Monday, April 03, 2023
HELSINKI: Finland's opposition right-wing National Coalition Party (NCP) was on track to narrowly win Sunday's parliamentary election in a tight three-way race, public broadcaster Yle projected, with 71% of votes counted.
The NCP was seen winning 48 of the 200 seats in parliament, ahead of the nationalist Finns Party with 46 seats and Prime Minister Sanna Marin's Social Democrats with 43 seats, Yle's projection showed.
"My thought is that those are really heavy numbers on the screen ... a strong mandate for our politics," NCP leader Petteri Orpo told Yle after seeing the prediction.
The leader of the largest group in parliament gets the first chance at forming a coalition to obtain a majority, meaning Marin's time as prime minister could be about to come to an end.
Marin, 37, the world's youngest prime minister when she took office in 2019, is considered by fans around the globe as a millennial role model for progressive new leaders, but at home, she has faced criticism for her partying and her government's public spending.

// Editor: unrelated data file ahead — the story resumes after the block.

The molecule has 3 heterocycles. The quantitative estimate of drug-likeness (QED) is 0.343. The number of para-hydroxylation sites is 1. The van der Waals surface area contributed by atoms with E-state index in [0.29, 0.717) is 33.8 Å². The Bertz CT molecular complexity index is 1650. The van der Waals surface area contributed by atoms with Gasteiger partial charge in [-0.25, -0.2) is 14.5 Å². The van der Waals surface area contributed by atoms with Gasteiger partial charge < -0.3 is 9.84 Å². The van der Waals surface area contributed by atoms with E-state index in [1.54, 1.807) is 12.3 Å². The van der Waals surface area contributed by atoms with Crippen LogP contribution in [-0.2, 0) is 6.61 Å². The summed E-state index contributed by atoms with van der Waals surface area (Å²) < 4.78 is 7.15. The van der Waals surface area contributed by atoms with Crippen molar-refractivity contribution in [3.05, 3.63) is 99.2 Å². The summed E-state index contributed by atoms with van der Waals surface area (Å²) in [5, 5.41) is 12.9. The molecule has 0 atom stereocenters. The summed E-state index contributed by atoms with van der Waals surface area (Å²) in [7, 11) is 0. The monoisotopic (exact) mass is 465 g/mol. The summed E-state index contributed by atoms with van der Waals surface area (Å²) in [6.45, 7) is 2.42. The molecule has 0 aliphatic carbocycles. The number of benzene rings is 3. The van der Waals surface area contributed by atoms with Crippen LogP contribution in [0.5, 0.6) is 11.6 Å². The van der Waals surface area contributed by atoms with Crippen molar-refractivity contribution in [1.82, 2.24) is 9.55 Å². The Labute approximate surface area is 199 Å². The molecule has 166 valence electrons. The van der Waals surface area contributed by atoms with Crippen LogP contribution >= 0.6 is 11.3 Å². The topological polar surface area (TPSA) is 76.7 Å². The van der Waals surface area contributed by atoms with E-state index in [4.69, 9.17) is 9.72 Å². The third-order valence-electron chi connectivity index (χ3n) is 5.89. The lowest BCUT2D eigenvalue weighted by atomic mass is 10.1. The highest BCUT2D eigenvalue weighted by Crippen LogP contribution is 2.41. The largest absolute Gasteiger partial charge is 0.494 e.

The NCP has led in polls for almost two years although its lead had melted away in recent months. It has promised to curb spending and stop the rise of public debt, which has reached just over 70% of GDP since Marin took office in 2019.
Orpo accused Marin of eroding Finland's economic resilience at a time when Europe's energy crisis, driven by Russia's war in Ukraine, has hit the country hard and the cost of living has increased.
Orpo has said he will negotiate with all groups to obtain a majority in parliament, while Marin has said her Social Democrats may govern with the NCP but will not go into government with the Finns Party.
Marin called the Finns Party "openly racist" during a debate in January - an accusation the nationalist group rejected.
The Finns Party's main goal is to reduce what leader Riikka Purra has called "harmful" immigration from developing countries outside the European Union. It also calls for austerity policies to curb deficit spending, a stance it shares with the NCP.